In a blow to Dallas’ failing bus bureaucracy, the struggling agency’s biggest customer Dallas Independent School District signaled support for a plan to shut it down.

Dallas ISD Superintendent Michael Hinojosa and Dallas ISD Trustee Edwin Flores testified before the Senate Education Committee on Tuesday that Dallas County Schools – a bus transportation agency that services Dallas and nine other North Texas school districts – should be abolished in favor of safer, more reliable and financially-stable options.

That’s the purpose of Senate Bill 1122 introduced by State Sen. Don Huffines (R-Dallas) to wind down the financially-troubled and scandal-plagued agency and pay off its debt.

“This is really about an unaccountable bureaucracy gone wild, period,” Flores said while testifying in favor of the bill to shut down DCS. He cited the bureaucracy’s dismal 68 percent on-time performance rate and escalating per-student cost.

“Fort Worth ISD’s cost per student for transportation is $285 today. There is no reason Dallas ISD should be paying $1,654 per student to transport our kids,” Flores said. “This is crazy. This is a monopoly that is unaccountable to everybody. And it’s essential that we close it.”

Flores spoke for himself, not the entire DISD board, which hasn’t yet taken a position on the bill. In February DISD trustees voted to extend the district’s busing contract with DCS for 17 months while they seek proposals from other vendors. Existing board policy names DCS as DISD’s preferred bus vendor, meaning bus services are never put out for competitive bid.

Hinojosa agreed with Flores that the agency’s busing prices are out of control. He said the district’s cost per student has gone from $800 to $1,600 over four years under DCS. He believes the district can break even operating under the terms of the revised bill, which DISD’s administration supports.

Huffines updated SB 1122 to take into account school districts’ concerns about securing alternate bus transportation services. In current form, it allows DCS to operate through the 2017-2018 school year and distributes the agency’s buses and facilities among the participating districts.

When he announced his wind-down plan in March, Huffines called DCS “an outdated, unnecessary bureaucracy that is dangerous for students and a rip off for Dallas County taxpayers.”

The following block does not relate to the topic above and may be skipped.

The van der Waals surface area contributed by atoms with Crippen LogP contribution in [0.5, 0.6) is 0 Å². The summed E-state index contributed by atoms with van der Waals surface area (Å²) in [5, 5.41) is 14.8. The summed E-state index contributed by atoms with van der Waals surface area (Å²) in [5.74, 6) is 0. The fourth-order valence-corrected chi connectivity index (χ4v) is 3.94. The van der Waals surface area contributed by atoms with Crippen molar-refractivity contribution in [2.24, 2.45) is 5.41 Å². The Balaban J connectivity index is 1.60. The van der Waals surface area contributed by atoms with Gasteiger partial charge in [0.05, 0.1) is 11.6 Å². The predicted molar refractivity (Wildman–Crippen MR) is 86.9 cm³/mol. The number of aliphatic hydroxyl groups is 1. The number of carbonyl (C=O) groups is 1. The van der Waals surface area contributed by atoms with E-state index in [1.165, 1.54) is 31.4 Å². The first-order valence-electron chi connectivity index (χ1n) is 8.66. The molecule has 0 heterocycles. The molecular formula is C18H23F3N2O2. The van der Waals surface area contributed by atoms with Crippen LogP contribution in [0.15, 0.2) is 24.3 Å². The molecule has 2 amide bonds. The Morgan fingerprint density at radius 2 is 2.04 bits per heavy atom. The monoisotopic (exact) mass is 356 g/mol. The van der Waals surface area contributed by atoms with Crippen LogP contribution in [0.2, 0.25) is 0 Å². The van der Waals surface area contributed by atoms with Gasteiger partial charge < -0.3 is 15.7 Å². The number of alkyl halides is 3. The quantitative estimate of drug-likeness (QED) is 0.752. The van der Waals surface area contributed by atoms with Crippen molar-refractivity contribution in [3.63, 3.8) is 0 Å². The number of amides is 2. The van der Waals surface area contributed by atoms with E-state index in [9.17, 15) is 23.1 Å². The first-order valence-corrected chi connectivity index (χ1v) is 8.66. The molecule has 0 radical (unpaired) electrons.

At Tuesday’s committee hearing, Huffines recounted the agency’s track record of unsafe, unreliable transportation and financial mismanagement that prompted his bill to abolish it. That record includes students being dropped off late a third of the time; drivers receiving hundreds of red light tickets, endangering students and costing Dallas County taxpayers $80,000 in traffic fines; a $40 million budget shortfall; an ill-conceived $50 million school bus stop-arm ticketing program that’s millions behind revenue projections; over $70 million in taxpayer-backed bond debt; and a recent bailout effort in the form of a bond restructuring deal that added another $14 million to that debt.

Huffines added that post-shutdown, the agency’s current clients would be able to operate like the 45 percent of school districts in Dallas County that don’t use DCS, that is, provide bus service in-house or use other vendors. In the past two months, two districts – Weatherford and Coppell – have already decided to fire DCS, canceling their bus service agreements with it ahead of schedule.

Acting DCS superintendent Leatha Mullins showed up at the committee hearing to defend her embattled agency. She drew sharp questions from a frustrated State Sen. Royce West (D-Dallas), a frequent critic of DCS mismanagement, who at one point asked Mullins to “give us one good reason why we should allow this agency to continue to operate.”

Mullins responded that she had been “addressing the issues that have been brought to our attention,” but Royce and other legislators remained skeptical.

Mullins has been temporarily in charge of the agency since former Superintendent Rick Sorrells was forced to resign last month over the agency’s mounting financial and operational scandals. The DCS board is meeting on April 13 to select an Interim Superintendent.

Several more DCS bureaucrats also testified against the effort to eliminate their employer, claiming the agency is “financially solvent” and its costs are competitive. Yet they frequently failed to answer direct questions about the agency’s finances, exasperating committee members.

DCS auditor Phil King told the senators that more information would be available at the agency’s next board meeting on April 18.

NBC5 reports that DCS has spent around $1 million of taxpayer money on lobbyists and legislative consultants over the past two years. That fact alone should offend Texas taxpayers who are effectively being forced to fund the political protection of a failed agency.

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Erin Anderson

Erin Anderson is a Senior Journalist for Texas Scorecard, reporting on state and local issues, events, and government actions that impact people in communities throughout Texas and the DFW Metroplex. A native Texan, Erin grew up in the Houston area and now lives in Collin County.